Optimizing Apparel Manufacturing
Benetton enlists the aid of Datatex to consolidate servers to optimize information system.
TW Special Report
Today, the Italy-based Benetton Group S.p.A. is present in more than 120 countries around the world. With apparel production at its core, it is a group with a strong Italian character and its style, design expertise and passion are clearly seen in its brands - the casual United Colors of Benetton, the more fashion-oriented Sisley, Playlife leisurewear and Killer Loop streetwear. The group produces around 110 million garments every year.
Olimpias operates 12 plants in Italy, with 2,000 employees and a turnover of more than 300 million. Its most important customer is Benetton; however, 30 percent of its output is sold to companies outside of the group - proof of Olimpias' production quality and level of customer care.
Its organizational structure to reach these targets is complete - product design, product engineering, and marketing and sales. The production can be marketed at any level of the bill of material and of the production cycle - yarn, gray fabric or finished fabric.
Olimpias handles all production steps from yarn to finished fabric - yarns, weaved and knitted fabrics, printed fabrics, and dyeing and washing operations.
The company recently enlisted Switzerland-based Datatex AG, a leader in enterprise resource planning for the apparel and textile industry, to upgrade its IT infrastructure. Mario Pillon, chief information officer, Olimpias, recently gave his view of the consolidation project.
Datatex: What's the primary goal of your project with Datatex?
Pillon: The deployment of the Datatex solution in 12 Olimpias plants drove significant benefit to our company - enhanced efficiency, measured by the inventory levels, and reduced time to market. Moreover, the Datatex solution was the tool to align to a single organization model. The 12 plants previously worked with different structures.
However, our group was not satisfied with the reached level of standardization and information sharing. Therefore, we launched this project to gather together all resources and to integrate the data. The project was feasible because every plant was using the same information system functions, in spite of different manufacturing activity.
Datatex: What are the main phases of your project?
Pillon: The project goal is to concentrate physically and logistically all the production supporting applications. The target is a unique information system providing services to all the plants, fully fitting the specific requirements of every manufacturing unit and guaranteeing a correct interface with the departmental applications.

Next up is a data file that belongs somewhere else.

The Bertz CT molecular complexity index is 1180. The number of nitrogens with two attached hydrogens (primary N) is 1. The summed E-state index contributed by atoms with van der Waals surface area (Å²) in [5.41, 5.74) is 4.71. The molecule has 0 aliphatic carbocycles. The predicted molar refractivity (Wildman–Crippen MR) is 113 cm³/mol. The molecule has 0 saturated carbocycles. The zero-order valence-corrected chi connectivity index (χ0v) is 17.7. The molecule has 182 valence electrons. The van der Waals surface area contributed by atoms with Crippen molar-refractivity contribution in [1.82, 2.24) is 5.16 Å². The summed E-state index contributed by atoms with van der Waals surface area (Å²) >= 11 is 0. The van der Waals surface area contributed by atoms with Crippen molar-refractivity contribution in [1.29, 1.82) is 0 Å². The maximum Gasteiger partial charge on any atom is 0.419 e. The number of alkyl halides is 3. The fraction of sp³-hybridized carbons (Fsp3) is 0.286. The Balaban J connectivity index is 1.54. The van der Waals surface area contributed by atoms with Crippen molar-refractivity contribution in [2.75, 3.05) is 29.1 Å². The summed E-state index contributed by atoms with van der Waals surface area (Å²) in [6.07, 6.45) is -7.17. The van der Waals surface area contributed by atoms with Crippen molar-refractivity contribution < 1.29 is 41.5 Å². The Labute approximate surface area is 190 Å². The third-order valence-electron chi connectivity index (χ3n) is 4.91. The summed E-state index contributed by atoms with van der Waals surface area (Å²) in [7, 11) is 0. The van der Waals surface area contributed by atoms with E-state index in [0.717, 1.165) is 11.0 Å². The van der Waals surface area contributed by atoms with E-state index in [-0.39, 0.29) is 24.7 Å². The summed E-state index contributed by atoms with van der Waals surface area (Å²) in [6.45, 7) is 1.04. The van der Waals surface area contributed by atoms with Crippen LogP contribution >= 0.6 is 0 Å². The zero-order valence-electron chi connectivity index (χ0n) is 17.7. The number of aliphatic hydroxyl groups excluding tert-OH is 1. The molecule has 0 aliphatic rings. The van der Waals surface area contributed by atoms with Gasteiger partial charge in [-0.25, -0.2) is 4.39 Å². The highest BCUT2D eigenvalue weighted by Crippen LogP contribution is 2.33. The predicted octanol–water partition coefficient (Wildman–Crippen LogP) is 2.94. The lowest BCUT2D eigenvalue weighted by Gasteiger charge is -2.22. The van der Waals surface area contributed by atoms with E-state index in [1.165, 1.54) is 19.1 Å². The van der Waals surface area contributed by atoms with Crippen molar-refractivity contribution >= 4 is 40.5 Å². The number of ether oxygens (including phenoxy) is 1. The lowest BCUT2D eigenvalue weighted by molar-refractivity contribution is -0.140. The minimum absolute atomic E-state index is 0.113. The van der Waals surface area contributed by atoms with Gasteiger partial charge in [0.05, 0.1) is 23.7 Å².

The first phase was the migration of every plant information system to the iSeries installed in Ponzano Veneto. Of course it was not a simple removal. We took advantage of this activity to enhance the level of use of the Datatex solution in all those plants that had implemented a subset of the available functions.
The second phase is focused on the “logical” consolidation of the information system. For example, we will have a single bill of material, used by the Olimpias' plants producing yarns and by those manufacturing fabric. Therefore, the article code of the yarn has no need to be changed when it is delivered to the plant using it.
Datatex: Can Olimpias be viewed as a single, integrated plant?
Pillon: Yes, but in order to understand the project size and complexity, it is useful to remember that the project concerns companies acquired through the years, located in 10 different places, each of them with a significant use of third-party manufacturing operations. The starting point was 10 Datatex solutions installed in 10 different locations to support a total of 330 workstations.
Datatex: Usually, for a complex project, the hottest item is the respect of the time budget. What about you?
Pillon: Olimpias management was strongly committed to the project and gave it the highest priority. Therefore, the plant managers forgot the fear of “losing” their own information system and were involved by the top management to evaluate and reach the big benefits for the whole group.
From the operational point of view, we created a team with Olimpias system engineers and Datatex project leaders. The pace was the consolidation of a plant information system every three months.
Datatex: Any main direction or idea to make the project feasible?
Pillon: First of all, we worked to fit the specific requirements of each plant. We are becoming a “virtual” single vertical plant without imposing changes to the structure and guaranteeing the application functions already implemented by each plant. Moreover, the project preliminary phase was the creation of analysis standard and of implementation and development standards. These tools shortened the implementation time and made uniform and consistent the work of the whole group.